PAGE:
As for the issue of fitting all the PC races options into the setting... why do you have to? Not every race has to be a significant, or even local, factor in the featured region. Maybe the race has a low population, with only a few tiny villages in a remote location. Maybe the PC is far from home, a stranger in a strange land from across the ocean. Maybe the PC is really far from home and isn't even native to the plane or time period. If the player and DM are able to concoct an acceptable backstory that doesn't violate the campaign concept, the sky's the limit.
 

Seramus

Adventurer
Can I be a member of Clan Tzimisce without the Vicissitude curse that is cool with the Camarilla but maintains the general "mad scientist" concept?
Or how about a Lasombra Antitribu?
Those are not even clans anymore. You’re 15 years out of date. 🤪
 
The problem with the "nobody plays gnomes" argument, of course, is that play experiences are completely subjective. Gnomes are and have always been fairly common in games I play. The races nobody ever plays in my personal (recent) slice of experience? Half-orcs; with comparatively few dragonborn and halflings. Goliaths, humans, dwarves, and sometimes elves are the common "warrior-type" races amongst the games I play. The people I interact with tend NOT to go for the extremely exotic, possibly (and I'm just guessing here) because it's harder empathize with the alien. Contrastingly, half-orcs were quite popular amongst my playgroups back in the days of 3.x and Pathfinder.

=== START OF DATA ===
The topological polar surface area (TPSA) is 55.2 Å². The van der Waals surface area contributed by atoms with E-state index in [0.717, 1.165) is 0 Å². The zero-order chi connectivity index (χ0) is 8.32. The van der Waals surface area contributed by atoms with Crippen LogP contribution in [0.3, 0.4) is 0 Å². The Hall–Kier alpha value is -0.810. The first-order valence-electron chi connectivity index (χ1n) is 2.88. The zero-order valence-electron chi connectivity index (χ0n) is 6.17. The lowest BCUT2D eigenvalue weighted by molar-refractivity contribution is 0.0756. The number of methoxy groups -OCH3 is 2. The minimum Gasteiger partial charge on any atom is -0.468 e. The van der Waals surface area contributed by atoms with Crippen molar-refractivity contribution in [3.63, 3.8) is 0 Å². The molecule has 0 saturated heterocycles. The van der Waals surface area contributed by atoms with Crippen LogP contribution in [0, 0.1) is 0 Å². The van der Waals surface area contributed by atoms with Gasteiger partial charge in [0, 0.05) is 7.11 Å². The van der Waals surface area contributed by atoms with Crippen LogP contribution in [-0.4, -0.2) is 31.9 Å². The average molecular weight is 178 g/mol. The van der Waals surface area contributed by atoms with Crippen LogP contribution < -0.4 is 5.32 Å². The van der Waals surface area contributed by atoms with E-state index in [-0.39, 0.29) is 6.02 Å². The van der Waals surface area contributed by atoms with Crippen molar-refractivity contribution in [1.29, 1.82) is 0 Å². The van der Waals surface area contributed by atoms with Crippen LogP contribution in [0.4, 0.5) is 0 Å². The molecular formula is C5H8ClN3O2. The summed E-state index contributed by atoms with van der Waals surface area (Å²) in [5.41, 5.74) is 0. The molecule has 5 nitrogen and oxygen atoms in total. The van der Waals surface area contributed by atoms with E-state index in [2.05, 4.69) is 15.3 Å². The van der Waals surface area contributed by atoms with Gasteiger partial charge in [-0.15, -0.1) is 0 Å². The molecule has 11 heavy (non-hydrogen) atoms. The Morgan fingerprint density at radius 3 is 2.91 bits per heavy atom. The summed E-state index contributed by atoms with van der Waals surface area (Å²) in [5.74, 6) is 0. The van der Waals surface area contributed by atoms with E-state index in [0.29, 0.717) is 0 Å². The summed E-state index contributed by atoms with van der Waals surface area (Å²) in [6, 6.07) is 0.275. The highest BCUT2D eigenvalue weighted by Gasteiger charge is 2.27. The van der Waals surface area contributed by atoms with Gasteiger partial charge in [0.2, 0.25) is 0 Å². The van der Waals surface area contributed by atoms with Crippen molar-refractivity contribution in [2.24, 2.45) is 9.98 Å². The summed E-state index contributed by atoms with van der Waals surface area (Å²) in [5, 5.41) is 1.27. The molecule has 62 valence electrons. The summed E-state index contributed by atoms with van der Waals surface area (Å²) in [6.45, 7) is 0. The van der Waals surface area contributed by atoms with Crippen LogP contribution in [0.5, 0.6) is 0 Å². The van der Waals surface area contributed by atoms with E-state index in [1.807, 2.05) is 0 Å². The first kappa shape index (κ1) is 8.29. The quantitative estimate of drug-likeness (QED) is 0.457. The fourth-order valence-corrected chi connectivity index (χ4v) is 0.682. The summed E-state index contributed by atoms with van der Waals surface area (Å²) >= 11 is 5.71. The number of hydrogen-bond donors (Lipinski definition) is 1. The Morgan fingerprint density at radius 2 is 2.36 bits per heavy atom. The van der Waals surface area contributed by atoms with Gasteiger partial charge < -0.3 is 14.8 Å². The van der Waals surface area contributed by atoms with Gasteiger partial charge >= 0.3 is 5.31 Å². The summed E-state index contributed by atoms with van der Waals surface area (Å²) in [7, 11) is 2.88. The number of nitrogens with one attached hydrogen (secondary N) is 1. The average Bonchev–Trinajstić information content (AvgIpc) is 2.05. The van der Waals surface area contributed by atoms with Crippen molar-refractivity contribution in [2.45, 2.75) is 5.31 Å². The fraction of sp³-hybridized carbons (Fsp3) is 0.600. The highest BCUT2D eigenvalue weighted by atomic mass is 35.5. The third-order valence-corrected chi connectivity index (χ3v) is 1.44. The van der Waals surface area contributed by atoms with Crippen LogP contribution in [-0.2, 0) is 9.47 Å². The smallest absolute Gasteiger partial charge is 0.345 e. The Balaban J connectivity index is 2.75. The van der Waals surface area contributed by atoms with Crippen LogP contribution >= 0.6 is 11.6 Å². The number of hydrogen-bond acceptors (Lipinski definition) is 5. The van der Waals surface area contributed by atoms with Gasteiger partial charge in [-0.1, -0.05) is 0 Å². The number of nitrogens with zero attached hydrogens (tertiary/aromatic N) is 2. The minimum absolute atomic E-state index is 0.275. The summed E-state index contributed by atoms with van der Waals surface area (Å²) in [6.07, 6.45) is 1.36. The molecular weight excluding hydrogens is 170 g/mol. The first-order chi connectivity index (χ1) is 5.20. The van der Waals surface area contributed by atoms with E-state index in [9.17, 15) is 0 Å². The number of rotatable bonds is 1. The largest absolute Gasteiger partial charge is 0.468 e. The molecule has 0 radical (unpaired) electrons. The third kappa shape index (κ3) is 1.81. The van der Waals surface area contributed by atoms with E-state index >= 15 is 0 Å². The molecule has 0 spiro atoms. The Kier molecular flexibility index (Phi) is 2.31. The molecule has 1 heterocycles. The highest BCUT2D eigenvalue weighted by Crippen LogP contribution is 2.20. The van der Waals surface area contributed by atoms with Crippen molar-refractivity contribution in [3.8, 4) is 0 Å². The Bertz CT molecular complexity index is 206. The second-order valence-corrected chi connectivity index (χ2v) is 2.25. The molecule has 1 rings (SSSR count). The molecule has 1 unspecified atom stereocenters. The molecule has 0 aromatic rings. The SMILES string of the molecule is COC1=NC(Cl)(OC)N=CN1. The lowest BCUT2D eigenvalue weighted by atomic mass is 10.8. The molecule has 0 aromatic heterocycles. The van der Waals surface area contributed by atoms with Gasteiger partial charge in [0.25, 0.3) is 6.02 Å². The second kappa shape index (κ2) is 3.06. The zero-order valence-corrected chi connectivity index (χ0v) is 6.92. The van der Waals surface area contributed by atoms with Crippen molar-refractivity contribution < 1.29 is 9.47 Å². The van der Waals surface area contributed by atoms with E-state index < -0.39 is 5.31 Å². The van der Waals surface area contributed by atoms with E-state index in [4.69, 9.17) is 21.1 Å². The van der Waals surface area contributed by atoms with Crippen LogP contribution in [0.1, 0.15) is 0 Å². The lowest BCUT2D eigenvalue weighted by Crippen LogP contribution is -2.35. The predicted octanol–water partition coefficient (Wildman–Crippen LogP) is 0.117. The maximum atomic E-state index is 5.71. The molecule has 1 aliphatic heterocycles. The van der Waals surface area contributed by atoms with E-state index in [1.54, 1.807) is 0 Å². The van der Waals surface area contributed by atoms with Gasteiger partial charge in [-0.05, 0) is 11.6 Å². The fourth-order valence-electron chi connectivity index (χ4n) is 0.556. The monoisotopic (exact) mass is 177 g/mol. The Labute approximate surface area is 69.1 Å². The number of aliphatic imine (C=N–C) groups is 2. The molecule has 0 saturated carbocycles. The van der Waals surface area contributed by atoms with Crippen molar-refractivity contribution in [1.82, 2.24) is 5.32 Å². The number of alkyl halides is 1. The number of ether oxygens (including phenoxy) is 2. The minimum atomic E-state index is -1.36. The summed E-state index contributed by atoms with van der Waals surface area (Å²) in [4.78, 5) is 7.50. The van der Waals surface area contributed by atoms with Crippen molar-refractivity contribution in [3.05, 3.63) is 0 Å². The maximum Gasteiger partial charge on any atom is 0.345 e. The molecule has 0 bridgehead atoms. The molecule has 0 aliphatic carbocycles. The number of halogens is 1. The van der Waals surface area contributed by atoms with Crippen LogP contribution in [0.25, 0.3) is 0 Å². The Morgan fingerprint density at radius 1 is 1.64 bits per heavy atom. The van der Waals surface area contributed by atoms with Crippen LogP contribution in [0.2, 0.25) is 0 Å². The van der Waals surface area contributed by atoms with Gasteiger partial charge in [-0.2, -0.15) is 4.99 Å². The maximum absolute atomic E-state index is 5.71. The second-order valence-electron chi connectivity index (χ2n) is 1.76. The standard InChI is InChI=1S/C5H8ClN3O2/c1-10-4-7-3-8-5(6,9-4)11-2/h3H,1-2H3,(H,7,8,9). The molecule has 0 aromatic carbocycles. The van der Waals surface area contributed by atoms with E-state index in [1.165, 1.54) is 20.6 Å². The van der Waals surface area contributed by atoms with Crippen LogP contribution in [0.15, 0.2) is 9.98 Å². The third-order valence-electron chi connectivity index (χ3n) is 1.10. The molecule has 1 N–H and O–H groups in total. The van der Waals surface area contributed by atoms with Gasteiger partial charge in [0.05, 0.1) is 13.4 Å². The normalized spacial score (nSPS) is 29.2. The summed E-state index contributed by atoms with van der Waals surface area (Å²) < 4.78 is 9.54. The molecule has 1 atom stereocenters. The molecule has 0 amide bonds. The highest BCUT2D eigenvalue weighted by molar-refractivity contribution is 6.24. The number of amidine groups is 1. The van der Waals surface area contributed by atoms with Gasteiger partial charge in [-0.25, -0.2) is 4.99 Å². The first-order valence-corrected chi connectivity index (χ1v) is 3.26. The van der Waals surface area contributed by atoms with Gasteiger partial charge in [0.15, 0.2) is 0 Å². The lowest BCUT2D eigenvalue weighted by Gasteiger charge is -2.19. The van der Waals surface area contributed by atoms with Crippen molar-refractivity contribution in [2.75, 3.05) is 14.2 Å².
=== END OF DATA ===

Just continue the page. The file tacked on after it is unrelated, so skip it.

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Did it really matter what fantasy race a player chose for his or her character?
I have to say no in at least 80-90% of the games I've played.

Most of the times IMXP a PC race has only a minor and very occasional impact on the story, such as providing some benefit in character interaction (e.g. you have an Elf in the party so you can try ask support from local elves for a shortcut through the forest) or otherwise an impediment (you can't really take a half-orc into the city here, he'll have to wait outside).

But these rarely change the story in major ways. It takes a very willing DM to do so, but most DMs either have their own agenda for the story or they care mostly for the gamist aspects. Even a more open DM is IMXP more often likely to tailor adventures around PC classes than races.
 

Hussar

Legend
Players don't want to play "one of the races". They want to play "whatever race you've not included." :)